Are you like the guy in the commercial who has a parrot who repeats “Not another day.” “Can’t take this.”? If you don’t like your job, or school, or whatever you spend most of your day doing, there are several actions you can take other than complaining.
Making a big change
One possibility is to find a new job. This may take courage. Also, if you’re considering a different kind of work (or even a different work environment), it might be better to try out your new idea first by getting some experience with that new kind of work through volunteering, or by getting a part-time job without quitting your old job. If nothing along these lines is practical, find out whatever you can about the new work situation first before taking the leap. You don’t want to find out the hard way that the new situation is even worse!
Making a small change
What if it’s not a reasonable option to change jobs, or you really don’t want to for some reason? In that case you might look for ways you can transform your work situation so it gives you more satisfaction. People are happier in their work if they can be fully engaged, if they’re using their personal strengths, and if they feel like they’re making a contribution. There may be some changes you can make – or request to have made – that allow you to do these things more. If you’re bored, if you’re not able to use your abilities very fully, try taking on something more challenging, either by requesting it or by just voluntarily doing it even if you don’t have to. You may find that work becomes more fulfilling, and side benefits may include more interesting and higher-paying jobs in the future.
If you can figure out a way to do your work more efficiently and free up some of the time you saved as a result, you might be able to do something else worthwhile, either for your employer or for yourself.
Making an extracurricular change
Another option is to approach your happiness at work from the other side: Doing things outside of work that make you happier may cause some of that positive frame of mind to spill over into your work life. At the very least, it should increase your overall happiness. Just like a good vacation can rejuvenate you, a hobby or some activity you enjoy can put you in a better mood not only when you’re actually doing it, but afterward. Especially if you haven’t figured out a way yet to make your work more satisfying, make room in your life for some activity you really like.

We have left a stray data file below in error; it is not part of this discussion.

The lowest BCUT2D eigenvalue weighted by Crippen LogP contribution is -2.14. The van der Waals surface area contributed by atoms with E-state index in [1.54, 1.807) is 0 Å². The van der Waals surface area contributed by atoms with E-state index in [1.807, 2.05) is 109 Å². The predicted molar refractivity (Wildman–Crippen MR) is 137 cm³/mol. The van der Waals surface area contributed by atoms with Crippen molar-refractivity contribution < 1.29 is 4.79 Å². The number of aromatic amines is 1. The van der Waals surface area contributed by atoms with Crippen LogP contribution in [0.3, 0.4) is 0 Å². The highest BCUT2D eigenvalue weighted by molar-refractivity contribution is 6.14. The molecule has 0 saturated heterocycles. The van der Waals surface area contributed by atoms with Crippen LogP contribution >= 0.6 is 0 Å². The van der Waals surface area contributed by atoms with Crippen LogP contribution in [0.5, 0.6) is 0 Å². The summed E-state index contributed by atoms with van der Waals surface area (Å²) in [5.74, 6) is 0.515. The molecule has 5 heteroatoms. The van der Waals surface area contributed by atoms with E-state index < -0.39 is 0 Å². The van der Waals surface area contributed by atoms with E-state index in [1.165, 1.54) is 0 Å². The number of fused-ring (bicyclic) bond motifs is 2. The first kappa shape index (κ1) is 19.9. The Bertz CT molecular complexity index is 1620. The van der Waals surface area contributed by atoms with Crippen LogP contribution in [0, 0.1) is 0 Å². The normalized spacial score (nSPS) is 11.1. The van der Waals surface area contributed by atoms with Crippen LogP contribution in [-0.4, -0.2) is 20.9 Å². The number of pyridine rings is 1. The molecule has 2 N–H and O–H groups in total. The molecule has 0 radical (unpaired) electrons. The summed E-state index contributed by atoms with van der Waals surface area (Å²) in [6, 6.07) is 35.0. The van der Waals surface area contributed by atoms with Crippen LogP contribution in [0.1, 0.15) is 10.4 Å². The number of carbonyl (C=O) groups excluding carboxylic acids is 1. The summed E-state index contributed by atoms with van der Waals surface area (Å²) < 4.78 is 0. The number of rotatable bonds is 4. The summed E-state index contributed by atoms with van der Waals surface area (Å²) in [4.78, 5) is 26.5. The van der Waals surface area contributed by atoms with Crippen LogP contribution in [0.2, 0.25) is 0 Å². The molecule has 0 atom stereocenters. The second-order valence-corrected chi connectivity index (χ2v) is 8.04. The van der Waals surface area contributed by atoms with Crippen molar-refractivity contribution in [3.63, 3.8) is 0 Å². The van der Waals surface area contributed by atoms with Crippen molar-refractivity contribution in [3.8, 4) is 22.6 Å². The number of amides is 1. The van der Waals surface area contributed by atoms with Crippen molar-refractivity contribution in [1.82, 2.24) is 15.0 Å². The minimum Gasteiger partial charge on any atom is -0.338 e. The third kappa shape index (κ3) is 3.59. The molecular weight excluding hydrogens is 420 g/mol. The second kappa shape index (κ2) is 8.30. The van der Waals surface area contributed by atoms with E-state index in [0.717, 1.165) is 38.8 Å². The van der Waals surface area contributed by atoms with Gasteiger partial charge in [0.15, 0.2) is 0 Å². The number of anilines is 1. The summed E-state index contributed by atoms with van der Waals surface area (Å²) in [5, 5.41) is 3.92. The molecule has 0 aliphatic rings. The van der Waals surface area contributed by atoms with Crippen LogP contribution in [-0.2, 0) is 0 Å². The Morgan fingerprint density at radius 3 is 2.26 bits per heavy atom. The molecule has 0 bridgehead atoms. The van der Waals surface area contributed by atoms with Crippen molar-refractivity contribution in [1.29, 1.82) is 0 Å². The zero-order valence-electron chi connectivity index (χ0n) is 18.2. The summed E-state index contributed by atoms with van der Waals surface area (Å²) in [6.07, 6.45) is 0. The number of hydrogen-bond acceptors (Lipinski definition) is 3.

For me the last few years that’s mainly been ballroom dance (broadly defined, including West Coast Swing, Argentine Tango, and especially Latin). It’s great because it’s good exercise (I’m a bit over 6′ tall but I went from a 35″ waist to 32″ and got more toned), there’s a social element that’s even friendlier than in most shared activities, it involves music, encourages creativity, and is a lot of fun. It’s also good for your brain: it facilitates mind-body coordination, cultivates bodily-kinesthetic intelligence, and gives your gray matter a workout through learning new dance figures and details of technique. I’ll write more about this in a future post. I’ve even participated during this time in large regional, national, and international DanceSport competitions, working my way up through 6 levels to Pre-champ Latin finalist.
As a teenager I really got into chess (and other strategy games) and played in tournaments. Next I took up guitar, and got good enough to briefly consider a career as a musician (they do have very high job satisfaction). In each case these activities were challenging and rewarding, a learning experience and fun. They allowed me to immerse myself and be fully engaged, experiencing sometimes what psychologists call “flow.”
Meaning, Pleasure, Strengths
Harvard psychology professor Tal Ben-Shahar encourages people to begin the process of finding the right work for themselves by asking three crucial questions: What gives me meaning?” “What gives me pleasure?” “What are my strengths?” Looking at the answers and finding areas of overlap may help. He recommends taking more time than just jotting down what comes to mind. In terms of what we find meaningful, for instance, he suggests: “We may need to spend time reflecting, thinking deeply to recall those moments in our lives when we felt a sense of true purpose.”
While this exercise is intended to guide a person in making a major career decision, it can be applied to the all three strategies above for increasing happiness. Extracurricular activities that people find meaningful, for example, can be very rewarding and nourishing.